Purchasing & Inventory Management Hook Up!
PurchTips – Edition # 116 December 27, 2006
By Charles Dominick, SPSM
Will Your Role Include Inventory Management?
A big trend is for organizations to blend their operational functions under the umbrella known as supply chain management. Often, the first two functions to merge are purchasing and inventory management.
So, as a purchasing professional, you must understand inventory management principles to remain valuable.
First, you must know how much inventory to have on hand to ensure continuity of supply in the event of an uncharacteristic increase in either demand and/or lead time. This quantity of inventory is called the safety stock. There is no universally used formula for determining safety stock quantity, but PurchTips Edition 86 suggested a risk averse calculation.
Second, you must know when to reorder materials for inventory. Generally, this point in time is determined when the quantity of materials in stock decreases to a certain level, called the reorder point. The reorder point is determined by the formula:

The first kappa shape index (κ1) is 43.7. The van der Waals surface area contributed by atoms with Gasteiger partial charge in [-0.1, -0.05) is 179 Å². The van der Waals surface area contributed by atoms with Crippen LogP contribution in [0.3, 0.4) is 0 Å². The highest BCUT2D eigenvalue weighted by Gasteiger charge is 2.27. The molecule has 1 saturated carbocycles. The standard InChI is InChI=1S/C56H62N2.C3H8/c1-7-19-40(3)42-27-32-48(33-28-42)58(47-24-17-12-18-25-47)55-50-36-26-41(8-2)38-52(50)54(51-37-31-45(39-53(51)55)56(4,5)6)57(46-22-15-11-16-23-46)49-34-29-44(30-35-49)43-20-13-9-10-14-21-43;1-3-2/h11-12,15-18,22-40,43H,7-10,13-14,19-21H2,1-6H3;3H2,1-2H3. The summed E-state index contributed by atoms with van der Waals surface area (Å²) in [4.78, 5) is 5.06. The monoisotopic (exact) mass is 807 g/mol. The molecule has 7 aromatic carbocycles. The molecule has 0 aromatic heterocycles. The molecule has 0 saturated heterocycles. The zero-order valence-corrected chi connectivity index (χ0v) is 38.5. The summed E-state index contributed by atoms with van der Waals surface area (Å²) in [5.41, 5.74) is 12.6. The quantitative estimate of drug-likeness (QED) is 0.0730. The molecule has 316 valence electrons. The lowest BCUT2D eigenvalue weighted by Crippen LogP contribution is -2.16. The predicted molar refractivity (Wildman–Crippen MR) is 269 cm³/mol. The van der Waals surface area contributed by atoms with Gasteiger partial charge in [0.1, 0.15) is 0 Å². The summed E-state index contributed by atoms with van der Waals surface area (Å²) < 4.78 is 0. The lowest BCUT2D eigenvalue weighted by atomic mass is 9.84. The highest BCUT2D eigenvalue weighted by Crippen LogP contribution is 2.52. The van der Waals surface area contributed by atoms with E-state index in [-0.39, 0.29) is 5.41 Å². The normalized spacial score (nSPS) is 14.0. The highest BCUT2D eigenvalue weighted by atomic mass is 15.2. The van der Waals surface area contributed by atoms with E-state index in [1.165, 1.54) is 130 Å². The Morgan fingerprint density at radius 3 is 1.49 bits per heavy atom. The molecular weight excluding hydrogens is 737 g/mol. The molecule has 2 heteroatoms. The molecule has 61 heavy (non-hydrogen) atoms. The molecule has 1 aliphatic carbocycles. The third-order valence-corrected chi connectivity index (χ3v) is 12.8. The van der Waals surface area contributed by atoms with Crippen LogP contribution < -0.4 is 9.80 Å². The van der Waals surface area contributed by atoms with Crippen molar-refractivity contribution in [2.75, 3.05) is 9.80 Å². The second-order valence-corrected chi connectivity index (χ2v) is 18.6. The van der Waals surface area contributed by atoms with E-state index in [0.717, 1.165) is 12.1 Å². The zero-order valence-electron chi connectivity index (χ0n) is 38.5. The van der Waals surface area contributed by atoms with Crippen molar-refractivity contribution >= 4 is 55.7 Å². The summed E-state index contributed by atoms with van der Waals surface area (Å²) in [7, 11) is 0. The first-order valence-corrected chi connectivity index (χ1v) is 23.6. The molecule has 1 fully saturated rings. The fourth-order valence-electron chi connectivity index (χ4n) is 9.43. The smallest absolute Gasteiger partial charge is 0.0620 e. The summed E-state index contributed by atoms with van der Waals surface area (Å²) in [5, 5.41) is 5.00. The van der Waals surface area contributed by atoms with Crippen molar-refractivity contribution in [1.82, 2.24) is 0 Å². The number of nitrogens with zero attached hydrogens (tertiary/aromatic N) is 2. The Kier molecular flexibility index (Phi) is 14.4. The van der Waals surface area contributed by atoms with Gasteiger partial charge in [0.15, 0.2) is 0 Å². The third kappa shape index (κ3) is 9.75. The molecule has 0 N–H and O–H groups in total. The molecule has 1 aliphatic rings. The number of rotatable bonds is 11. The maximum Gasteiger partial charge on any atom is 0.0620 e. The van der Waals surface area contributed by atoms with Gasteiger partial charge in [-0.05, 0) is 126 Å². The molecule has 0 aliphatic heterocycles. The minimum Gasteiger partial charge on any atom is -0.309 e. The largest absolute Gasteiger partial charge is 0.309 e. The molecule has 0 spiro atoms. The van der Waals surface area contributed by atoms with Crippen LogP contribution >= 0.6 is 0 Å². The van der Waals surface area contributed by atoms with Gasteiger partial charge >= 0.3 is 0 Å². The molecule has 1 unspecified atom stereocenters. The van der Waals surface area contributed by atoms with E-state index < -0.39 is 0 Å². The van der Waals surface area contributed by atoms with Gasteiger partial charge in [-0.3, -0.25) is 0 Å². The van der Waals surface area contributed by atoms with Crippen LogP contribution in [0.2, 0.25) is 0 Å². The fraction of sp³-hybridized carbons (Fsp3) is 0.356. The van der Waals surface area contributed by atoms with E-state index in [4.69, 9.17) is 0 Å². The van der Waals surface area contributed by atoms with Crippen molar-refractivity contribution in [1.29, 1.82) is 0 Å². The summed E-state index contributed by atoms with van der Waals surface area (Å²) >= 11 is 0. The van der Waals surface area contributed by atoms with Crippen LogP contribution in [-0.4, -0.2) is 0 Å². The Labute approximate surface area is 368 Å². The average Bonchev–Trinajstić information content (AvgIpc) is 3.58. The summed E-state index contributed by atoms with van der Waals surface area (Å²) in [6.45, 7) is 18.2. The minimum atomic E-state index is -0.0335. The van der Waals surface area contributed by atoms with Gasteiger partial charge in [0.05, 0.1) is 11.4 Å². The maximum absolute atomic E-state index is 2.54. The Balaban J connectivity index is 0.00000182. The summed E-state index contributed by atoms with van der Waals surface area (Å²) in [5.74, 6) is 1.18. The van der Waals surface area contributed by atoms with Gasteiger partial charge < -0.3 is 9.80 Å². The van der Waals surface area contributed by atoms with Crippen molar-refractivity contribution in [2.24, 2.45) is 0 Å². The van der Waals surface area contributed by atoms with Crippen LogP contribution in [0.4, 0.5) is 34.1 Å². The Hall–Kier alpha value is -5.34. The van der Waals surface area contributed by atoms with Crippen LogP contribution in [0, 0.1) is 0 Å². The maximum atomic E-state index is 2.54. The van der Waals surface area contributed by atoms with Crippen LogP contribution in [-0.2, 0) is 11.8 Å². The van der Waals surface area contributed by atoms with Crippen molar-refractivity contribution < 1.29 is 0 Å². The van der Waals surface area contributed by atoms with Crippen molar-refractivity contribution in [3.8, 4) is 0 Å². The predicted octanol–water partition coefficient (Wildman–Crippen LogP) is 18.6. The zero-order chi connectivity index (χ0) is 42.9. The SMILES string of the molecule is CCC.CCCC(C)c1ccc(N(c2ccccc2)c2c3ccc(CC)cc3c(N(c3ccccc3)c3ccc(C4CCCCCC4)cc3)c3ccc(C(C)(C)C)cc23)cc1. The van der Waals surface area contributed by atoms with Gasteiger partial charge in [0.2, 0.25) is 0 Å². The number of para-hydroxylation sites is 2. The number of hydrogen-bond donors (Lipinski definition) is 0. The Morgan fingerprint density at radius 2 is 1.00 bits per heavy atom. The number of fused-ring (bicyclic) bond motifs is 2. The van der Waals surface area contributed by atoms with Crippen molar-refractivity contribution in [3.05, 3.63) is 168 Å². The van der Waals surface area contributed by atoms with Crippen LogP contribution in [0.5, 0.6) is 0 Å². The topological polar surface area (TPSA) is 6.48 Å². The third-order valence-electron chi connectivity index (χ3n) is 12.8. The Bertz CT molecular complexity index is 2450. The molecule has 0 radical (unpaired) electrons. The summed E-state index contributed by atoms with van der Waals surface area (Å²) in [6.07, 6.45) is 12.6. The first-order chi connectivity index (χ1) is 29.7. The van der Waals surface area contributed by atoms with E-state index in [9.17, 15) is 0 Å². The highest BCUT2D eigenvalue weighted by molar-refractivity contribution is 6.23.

ROP = SSQ + (QUD x ALT)
ROP = Reorder Point
SSQ = Safety Stock Quantity
QUD = Quantity Used Daily
ALT = Average Lead Time (in days)
Third, you must know how much to order. A complex mathematical equation determines the Economic Order Quantity, or EOQ. The equation recognizes the tug of war between acquisition costs and inventory carrying costs: when you order bigger quantities less frequently, your aggregate acquisition costs are low but your inventory costs are high due to higher inventory levels. Conversely, when you order smaller quantities more often, your inventory costs are low but your acquisition costs are higher because you are expending more resources on ordering. The EOQ is the order quantity that minimizes the sum of these two costs.
Fortunately, inventory management systems calculate the EOQ for you. But if you want to see the EOQ equation, check out my blog post entitled Purchasing and Inventory Management.
EOQ = Economic Order Quantity
ACPO = Acquisition Costs Per Order
AUU = Annual Usage in Units
UC = Unit Cost
CCP = Carrying Cost Percentage
So, if you know that it costs you $150 in overhead per order, you use 5,000 widgets a year, you pay $200 per widget, and your Finance Department tells you that annual carrying costs are equal to 20% of the value of the goods in stock, you should order 194 widgets at a time.